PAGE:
History shows D.C. needs campaign finance reform
Before long, the 2018 mayoral election will be here, and the residents of the District will have an important decision to make. In the 40 years of D.C. home rule there have been seven mayors, all Democrats, of the District, with major scandal surrounding two. Marion Barry’s transgressions led him to jail. A shadow campaign around Vincent C. Gray’s 2012 successful mayoral bid sent five people to jail.
And a minor scandal erupted when it was discovered that Muriel E. Bowser’s 2014 campaign accepted $11,000 in donations over the allowed limits.
It seems strange that mayoral and D.C. Council races would be the subject of campaign finance scandal, but the District is different from most municipalities. The mayor essentially acts as the governor, and the council is the main legislative body for more than 600,000 people. Because these elected officials protect the District from the whims of Congress, D.C. politics are extremely important. The influence that the mayor and council members wield creates a competitive atmosphere when it comes time to elect government officials. Candidates must raise significant amounts of money to be competitive.
But that doesn’t mean that candidates have to violate campaign finance laws.
Members of Gray’s 2010 campaign pleaded guilty to federal charges, and evidence suggests that Gray probably knew about his campaign’s misconduct. Recently, Gray used leftover funds from his successful 2016 D.C. Council campaign to pay off the $10,000 fine his mayoral campaign received. While that was legal, it seems improper.
Bowser’s campaign was caught taking campaign contributions that were over the $11,000 limit on individual contributions, and it had taken money from contractors that work with the city. The campaign of Ward 4 Council member Brandon T. Todd (D), Bowser’s handpicked replacement for her council seat, was fined for not providing sources for large amounts of campaign contributions and failure of the campaign to collect donor information. This month, Attorney General Karl A. Racine (D) repaid $3,500 in excess donations from four donors to his 2014 campaign.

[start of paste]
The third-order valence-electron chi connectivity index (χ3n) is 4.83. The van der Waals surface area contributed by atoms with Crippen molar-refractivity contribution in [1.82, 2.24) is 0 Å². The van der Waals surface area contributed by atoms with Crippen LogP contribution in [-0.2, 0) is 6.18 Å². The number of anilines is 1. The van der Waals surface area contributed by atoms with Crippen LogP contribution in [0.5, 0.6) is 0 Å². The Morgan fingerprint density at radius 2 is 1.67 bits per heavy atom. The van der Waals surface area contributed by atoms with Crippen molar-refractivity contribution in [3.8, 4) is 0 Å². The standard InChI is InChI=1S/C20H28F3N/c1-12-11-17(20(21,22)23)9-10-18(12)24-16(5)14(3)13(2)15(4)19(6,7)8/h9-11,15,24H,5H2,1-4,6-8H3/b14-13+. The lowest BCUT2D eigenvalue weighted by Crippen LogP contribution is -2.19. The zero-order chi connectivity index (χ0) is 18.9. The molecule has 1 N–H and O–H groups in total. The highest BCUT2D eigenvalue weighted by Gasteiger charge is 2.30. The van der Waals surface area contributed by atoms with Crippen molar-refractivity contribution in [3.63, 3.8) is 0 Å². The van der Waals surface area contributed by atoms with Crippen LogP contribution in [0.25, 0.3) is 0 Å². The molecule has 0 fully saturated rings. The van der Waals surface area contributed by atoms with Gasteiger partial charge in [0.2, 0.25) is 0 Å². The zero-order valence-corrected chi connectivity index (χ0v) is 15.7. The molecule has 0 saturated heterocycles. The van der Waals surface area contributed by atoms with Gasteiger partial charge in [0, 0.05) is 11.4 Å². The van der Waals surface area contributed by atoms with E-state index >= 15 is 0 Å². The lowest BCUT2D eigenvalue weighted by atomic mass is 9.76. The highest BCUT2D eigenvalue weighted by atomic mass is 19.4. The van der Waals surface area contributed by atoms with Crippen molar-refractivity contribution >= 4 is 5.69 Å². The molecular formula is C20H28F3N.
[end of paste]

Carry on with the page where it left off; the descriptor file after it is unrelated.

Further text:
Now, signs that encourage Gray to run for mayor have been popping up around the District. The signs have been linked to Clinton LeSueur, who was an aide to former mayor Adrian Fenty and who was fined by the Federal Election Commission for questionable campaign finance activity in his congressional run in 2002.
All of this is to say that there might be a problem with campaign finance in the District. While other elected officials have played by the rules, the impropriety of a few elected officials may increase the cost of campaigns, forcing other candidates to find money any way they can.
The council recently held public hearings on bills intended to clean up the campaign finance system in the District. These bills are important if we want a clean and fair election next fall. When the council returns from its summer recess, it should give serious consideration to these bills. Constituents should tell their council members that they demand fair elections.
These bills are important if we want a clean and fair election next fall.